If the Answer isn’t Violence, Neither is Your Silence

Panic
David Marr
Politics and journalism
Black Inc
2011

panicDavid Marr was, for a little while there, what I wanted to be when I grew up.  We’re talking high school here, which I started in 2001, deep in the Howard era and quite shortly before the terror panic gripped much of the “western” world.  For extra context, the first political protest I ever remember going to was one against the incarceration of refugees in the Woomera Detention Centre in 1999.  David Marr was one of an assortment of public figures who espoused opinions aligned with my own, one who was just as angry as I was about everything Wrong with Australia.

This book is a collection of edited pieces by Marr in his capacity as a journalist, tracking the bloom and boom of several panics that have gripped the Australian public, focusing especially on the time since 1997.  Even more especially, it focuses on the extremely vexed question of race as it pertains to immigration, in the wake of backlash against the revocation of the White Australia Policy, and to Australia opening its doors (kinda) to (hold onto your hats) refugees who are not white.  But there are other scandals thrown into the mix too; Jim Henson’s naked children, drugs, hommus-ectuality and that kind of thing.  The point Marr wants to make is that as a people Australians are pretty partial to getting in a flap about things.  Unfortunately, we see as a consequence such draconian and often poorly drafted laws as 2006’s anti terror legislation, or anti bikie laws introduced in various states in the last few years*. Continue reading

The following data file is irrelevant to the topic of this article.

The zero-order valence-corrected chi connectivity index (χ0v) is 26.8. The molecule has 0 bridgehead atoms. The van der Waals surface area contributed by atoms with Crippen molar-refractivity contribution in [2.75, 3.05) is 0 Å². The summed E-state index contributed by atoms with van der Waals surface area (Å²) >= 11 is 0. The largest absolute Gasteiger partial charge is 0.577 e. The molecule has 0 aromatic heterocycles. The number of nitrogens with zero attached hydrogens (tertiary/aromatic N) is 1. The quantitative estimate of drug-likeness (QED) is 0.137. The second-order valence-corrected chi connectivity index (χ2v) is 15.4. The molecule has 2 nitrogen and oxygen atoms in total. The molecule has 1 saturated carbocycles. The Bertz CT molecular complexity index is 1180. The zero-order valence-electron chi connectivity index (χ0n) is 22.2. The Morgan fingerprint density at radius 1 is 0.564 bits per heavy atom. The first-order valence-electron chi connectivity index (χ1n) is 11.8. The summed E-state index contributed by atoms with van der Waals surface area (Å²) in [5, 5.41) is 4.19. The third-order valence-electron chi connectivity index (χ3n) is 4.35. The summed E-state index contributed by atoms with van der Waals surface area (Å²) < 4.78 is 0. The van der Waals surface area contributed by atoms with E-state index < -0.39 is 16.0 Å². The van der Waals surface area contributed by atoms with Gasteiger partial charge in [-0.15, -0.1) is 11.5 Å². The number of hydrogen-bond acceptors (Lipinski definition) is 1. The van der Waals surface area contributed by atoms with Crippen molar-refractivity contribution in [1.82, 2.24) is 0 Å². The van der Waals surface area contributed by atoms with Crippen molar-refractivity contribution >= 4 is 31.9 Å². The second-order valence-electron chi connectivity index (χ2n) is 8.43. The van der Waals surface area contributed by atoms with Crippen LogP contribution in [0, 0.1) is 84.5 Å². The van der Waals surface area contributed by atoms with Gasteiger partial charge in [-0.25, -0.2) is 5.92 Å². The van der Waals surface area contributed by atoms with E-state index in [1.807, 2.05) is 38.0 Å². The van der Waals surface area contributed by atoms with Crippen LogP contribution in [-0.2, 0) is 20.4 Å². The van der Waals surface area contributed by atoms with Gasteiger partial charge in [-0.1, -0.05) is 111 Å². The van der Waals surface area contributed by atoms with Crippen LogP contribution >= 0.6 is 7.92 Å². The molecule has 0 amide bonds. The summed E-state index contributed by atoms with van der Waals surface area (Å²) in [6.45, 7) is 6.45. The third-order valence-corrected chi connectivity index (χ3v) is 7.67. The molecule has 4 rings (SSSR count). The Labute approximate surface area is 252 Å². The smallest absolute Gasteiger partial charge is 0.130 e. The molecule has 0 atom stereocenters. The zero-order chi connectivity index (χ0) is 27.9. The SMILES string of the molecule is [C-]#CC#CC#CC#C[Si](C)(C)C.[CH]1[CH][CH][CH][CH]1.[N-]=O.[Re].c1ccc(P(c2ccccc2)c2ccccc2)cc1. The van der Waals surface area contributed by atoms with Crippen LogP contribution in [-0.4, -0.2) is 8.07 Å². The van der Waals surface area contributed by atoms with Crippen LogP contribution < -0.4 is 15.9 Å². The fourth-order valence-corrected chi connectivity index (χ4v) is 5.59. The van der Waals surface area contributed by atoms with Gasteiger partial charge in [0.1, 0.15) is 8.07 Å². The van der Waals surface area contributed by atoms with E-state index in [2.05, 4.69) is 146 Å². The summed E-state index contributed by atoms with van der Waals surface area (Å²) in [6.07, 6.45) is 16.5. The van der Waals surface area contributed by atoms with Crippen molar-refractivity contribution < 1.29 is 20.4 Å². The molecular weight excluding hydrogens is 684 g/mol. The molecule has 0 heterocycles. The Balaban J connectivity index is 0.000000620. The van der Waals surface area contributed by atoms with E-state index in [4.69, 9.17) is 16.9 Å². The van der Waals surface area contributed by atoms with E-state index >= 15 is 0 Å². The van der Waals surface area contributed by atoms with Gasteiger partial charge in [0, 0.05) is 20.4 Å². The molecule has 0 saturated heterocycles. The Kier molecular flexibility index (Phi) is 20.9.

Deceived, Distressed by the Truth They’ve Been Withholding

Nothing to Envy Book Cover Nothing to Envy
Barbara Demick
Non-fiction
Fourth Estate
2010

nothing_to_envyNothing to Envy is Barbara Demick’s rightly praised history of North Korea in the early to late 1990s, as experienced by North Koreans.  Demick spent years interviewing North Korean defectors living in China and South Korea to compile the book.  Through their stories, Demick follows the crises in the isolated state that started developing with the collapse of the Soviet Union.  Many political commentators assumed this would lead to the collapse of North Korea as well.  As of time of writing, this has clearly not yet happened.

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